OVN IPsec Tutorial

This document provides a step-by-step guide for encrypting tunnel traffic with IPsec in Open Virtual Network (OVN). OVN tunnel traffic is transported by physical routers and switches. These physical devices could be untrusted (devices in public network) or might be compromised. Enabling IPsec encryption for the tunnel traffic can prevent the traffic data from being monitored and manipulated. More details about the OVN IPsec design can be found in ovn-architecture(7) manpage.

This document assumes OVN is installed in your system and runs normally. Also, you need to install OVS IPsec packages in each chassis (refer to Open vSwitch documentation on ipsec).

Generating Certificates and Keys

OVN chassis uses CA-signed certificate to authenticate peer chassis for building IPsec tunnel. If you have enabled Role-Based Access Control (RBAC) in OVN, you can use the RBAC SSL certificates and keys to set up OVN IPsec. Or you can generate separate certificates and keys with ovs-pki (refer to Generating Certificates and Keys).


OVN IPsec requires x.509 version 3 certificate with the subjectAltName DNS field setting the same string as the common name (CN) field. CN should be set as the chassis name. ovs-pki in Open vSwitch 2.10.90 and later generates such certificates. Please generate compatible certificates if you use another PKI tool, or an older version of ovs-pki, to manage certificates.

Configuring OVN IPsec

You need to install the CA certificate, chassis certificate and private key in each chassis. Use the following command:

$ ovs-vsctl set Open_vSwitch . \
        other_config:certificate=/path/to/chassis-cert.pem \
        other_config:private_key=/path/to/chassis-privkey.pem \

Enabling OVN IPsec

To enable OVN IPsec, set ipsec column in NB_Global table of the northbound database to true:

$ ovn-nbctl set nb_global . ipsec=true

With OVN IPsec enabled, all tunnel traffic in OVN will be encrypted with IPsec. To disable it, set ipsec column in NB_Global table of the northbound database to false:

$ ovn-nbctl set nb_global . ipsec=false


On Fedora, RHEL and CentOS, you may need to install firewall rules to allow ESP and IKE traffic:

# systemctl start firewalld
# firewall-cmd --add-service ipsec

Or to make permanent:

# systemctl enable firewalld
# firewall-cmd --permanent --add-service ipsec

Enforcing IPsec NAT-T UDP encapsulation

In specific situations, it may be required to enforce NAT-T (RFC3948) UDP encapsulation unconditionally and to bypass the normal NAT detection mechanism. For example, this may be required in environments where firewalls drop ESP traffic, but where NAT-T detection (RFC3947) fails because packets otherwise are not subject to NAT. In such scenarios, UDP encapsulation can be enforced with the following.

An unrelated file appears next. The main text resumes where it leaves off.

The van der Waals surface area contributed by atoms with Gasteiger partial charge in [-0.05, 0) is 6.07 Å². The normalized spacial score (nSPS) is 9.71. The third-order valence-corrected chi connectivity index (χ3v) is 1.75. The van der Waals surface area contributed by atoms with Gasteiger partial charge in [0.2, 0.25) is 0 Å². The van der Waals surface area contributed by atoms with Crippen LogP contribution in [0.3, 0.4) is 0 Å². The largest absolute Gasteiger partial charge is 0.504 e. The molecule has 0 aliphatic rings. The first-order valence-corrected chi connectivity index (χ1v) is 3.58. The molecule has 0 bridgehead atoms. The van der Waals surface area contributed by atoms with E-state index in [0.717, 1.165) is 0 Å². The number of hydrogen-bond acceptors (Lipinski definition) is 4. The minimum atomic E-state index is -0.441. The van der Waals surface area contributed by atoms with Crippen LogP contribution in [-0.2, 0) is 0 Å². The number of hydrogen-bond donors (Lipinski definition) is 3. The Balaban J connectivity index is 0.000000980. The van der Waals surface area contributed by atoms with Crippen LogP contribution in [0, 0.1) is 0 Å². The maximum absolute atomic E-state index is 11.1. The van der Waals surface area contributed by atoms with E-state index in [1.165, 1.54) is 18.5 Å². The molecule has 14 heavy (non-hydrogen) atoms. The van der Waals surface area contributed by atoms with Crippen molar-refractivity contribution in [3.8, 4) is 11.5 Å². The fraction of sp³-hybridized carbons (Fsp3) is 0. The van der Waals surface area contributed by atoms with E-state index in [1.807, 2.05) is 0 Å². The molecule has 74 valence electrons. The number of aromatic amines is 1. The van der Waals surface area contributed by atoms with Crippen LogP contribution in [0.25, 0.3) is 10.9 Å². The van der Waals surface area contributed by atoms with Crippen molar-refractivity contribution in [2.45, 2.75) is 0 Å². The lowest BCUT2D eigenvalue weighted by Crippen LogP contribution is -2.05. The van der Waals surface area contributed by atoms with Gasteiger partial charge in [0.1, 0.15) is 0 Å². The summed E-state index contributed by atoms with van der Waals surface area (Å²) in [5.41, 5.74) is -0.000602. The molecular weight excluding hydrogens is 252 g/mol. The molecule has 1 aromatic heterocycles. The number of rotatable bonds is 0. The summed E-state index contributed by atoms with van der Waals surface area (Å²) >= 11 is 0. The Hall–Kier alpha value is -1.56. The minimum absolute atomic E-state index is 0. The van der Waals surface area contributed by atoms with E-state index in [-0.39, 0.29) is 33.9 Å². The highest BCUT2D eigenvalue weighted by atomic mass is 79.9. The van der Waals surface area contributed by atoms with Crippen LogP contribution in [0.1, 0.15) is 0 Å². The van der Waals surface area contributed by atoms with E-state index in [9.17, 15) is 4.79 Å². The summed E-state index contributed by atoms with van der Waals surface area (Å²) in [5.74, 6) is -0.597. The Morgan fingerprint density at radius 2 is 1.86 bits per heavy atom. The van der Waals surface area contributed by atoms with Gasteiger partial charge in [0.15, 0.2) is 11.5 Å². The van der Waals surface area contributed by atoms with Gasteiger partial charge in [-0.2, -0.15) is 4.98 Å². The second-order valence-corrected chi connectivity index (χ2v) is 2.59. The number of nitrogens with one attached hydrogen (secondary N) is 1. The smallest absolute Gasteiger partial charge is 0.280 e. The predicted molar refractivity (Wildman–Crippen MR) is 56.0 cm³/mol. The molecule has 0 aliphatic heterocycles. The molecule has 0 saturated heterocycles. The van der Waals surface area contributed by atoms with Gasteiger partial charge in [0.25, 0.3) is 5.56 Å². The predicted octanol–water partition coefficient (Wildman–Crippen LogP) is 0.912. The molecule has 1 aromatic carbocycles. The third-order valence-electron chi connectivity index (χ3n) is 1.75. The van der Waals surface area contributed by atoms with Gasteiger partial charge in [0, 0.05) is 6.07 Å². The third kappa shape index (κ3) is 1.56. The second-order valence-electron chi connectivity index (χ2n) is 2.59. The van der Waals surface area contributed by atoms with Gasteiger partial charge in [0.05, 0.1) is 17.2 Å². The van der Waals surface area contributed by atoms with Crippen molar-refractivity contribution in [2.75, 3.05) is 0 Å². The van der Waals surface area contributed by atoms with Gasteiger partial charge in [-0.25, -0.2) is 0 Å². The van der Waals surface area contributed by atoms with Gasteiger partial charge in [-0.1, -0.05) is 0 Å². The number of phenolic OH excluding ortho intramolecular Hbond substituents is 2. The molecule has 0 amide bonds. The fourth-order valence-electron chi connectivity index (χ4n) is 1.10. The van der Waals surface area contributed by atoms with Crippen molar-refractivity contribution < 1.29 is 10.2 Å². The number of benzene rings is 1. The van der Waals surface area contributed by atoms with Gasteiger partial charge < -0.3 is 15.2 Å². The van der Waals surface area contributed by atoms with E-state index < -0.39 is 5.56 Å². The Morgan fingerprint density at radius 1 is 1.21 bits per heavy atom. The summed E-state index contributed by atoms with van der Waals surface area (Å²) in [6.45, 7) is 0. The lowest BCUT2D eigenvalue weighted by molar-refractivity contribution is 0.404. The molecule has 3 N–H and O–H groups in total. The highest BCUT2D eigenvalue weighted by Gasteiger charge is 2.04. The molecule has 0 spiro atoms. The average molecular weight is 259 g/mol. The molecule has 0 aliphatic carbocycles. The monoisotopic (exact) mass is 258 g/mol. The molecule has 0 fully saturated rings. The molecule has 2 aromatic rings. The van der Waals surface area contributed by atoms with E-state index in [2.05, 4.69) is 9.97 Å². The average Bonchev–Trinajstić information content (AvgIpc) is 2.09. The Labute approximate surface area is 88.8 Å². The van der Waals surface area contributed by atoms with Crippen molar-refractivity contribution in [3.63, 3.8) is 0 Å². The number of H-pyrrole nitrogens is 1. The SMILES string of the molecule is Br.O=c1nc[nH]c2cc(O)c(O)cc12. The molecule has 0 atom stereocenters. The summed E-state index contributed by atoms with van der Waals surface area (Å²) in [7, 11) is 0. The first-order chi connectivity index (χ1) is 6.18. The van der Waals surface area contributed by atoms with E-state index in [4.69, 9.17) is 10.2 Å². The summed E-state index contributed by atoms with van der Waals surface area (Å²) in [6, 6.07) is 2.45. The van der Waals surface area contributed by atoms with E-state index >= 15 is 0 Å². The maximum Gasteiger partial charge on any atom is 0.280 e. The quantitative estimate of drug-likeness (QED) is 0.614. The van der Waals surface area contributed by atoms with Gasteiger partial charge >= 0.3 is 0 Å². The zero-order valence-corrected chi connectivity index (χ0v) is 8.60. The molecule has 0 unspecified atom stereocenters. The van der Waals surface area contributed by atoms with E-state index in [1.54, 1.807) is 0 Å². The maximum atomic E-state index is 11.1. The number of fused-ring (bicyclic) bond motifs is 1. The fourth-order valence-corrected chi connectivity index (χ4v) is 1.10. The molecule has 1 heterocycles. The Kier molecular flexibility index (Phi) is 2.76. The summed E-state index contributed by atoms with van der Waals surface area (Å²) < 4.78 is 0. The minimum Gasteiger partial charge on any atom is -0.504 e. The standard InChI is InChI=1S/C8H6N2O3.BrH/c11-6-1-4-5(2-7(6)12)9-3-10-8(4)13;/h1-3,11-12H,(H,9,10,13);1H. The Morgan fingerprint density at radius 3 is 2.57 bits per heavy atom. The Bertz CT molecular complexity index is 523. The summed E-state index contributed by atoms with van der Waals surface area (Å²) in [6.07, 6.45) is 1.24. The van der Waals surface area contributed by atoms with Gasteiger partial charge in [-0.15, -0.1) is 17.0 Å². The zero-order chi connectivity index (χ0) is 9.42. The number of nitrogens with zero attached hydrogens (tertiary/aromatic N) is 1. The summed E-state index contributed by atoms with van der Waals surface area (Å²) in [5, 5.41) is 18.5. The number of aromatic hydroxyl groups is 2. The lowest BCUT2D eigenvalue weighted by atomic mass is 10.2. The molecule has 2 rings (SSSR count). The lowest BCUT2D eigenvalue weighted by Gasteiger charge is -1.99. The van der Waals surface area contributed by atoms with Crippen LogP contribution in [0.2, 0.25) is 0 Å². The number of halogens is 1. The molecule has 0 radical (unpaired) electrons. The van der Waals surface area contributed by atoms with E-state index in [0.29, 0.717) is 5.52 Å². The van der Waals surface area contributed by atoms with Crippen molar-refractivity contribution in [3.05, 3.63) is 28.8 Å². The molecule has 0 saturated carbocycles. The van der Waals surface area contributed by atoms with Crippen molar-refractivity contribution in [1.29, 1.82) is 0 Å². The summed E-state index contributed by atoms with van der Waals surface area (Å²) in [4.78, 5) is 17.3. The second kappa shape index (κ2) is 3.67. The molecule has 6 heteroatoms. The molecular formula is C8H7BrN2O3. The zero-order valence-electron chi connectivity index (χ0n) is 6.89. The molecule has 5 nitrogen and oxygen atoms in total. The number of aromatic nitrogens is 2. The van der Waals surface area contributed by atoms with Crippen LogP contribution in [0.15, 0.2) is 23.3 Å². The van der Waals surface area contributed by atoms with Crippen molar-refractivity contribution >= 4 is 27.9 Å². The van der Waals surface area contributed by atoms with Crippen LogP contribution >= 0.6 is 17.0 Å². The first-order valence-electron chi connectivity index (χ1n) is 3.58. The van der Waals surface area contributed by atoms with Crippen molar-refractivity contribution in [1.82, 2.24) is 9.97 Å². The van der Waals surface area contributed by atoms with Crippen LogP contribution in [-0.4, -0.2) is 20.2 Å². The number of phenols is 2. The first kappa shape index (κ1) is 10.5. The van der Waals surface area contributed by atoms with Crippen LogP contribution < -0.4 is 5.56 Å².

For libreswan backends:

$ ovn-nbctl set nb_global . options:ipsec_encapsulation=true

For strongswan backends:

$ ovn-nbctl set nb_global . options:ipsec_forceencaps=true


Support for this feature is only availably when OVN is used together with OVS releases that accept IPsec custom tunnel options.


The ovs-monitor-ipsec daemon in each chassis manages and monitors the IPsec tunnel state. Use the following ovs-appctl command to view ovs-monitor-ipsec internal representation of tunnel configuration:

$ ovs-appctl -t ovs-monitor-ipsec tunnels/show

If there is a misconfiguration, then ovs-appctl should indicate why. For example:

Interface name: ovn-host_2-0 v1 (CONFIGURED) <--- Should be set
                                          to CONFIGURED. Otherwise,
                                          error message will be
Tunnel Type:    geneve
Remote IP:
SKB mark:       None
Local cert:     /path/to/chassis-cert.pem
Local name:     host_1
Local key:      /path/to/chassis-privkey.pem
Remote cert:    None
Remote name:    host_2
CA cert:        /path/to/cacert.pem
PSK:            None
Custom Options: {'encapsulation': 'yes'} <---- Whether NAT-T is enforced
Ofport:         2          <--- Whether ovs-vswitchd has assigned Ofport
                                number to this Tunnel Port
CFM state:      Disabled     <--- Whether CFM declared this tunnel healthy
Kernel policies installed:
...                          <--- IPsec policies for this OVS tunnel in
                                  Linux Kernel installed by strongSwan
Kernel security associations installed:
...                          <--- IPsec security associations for this OVS
                                  tunnel in Linux Kernel installed by
IPsec connections that are active:
...                          <--- IPsec "connections" for this OVS

If you don’t see any active connections, try to run the following command to refresh the ovs-monitor-ipsec daemon:

$ ovs-appctl -t ovs-monitor-ipsec refresh

You can also check the logs of the ovs-monitor-ipsec daemon and the IKE daemon to locate issues. ovs-monitor-ipsec outputs log messages to /var/log/openvswitch/ovs-monitor-ipsec.log.

Bug Reporting

If you think you may have found a bug with security implications, like

  1. IPsec protected tunnel accepted packets that came unencrypted; OR

  2. IPsec protected tunnel allowed packets to leave unencrypted;

Then report such bugs according to OVN’s Security Process.

If bug does not have security implications, then report it according to instructions in Reporting Bugs in OVN.

If you have suggestions to improve this tutorial, please send a email to ovs-discuss@openvswitch.org.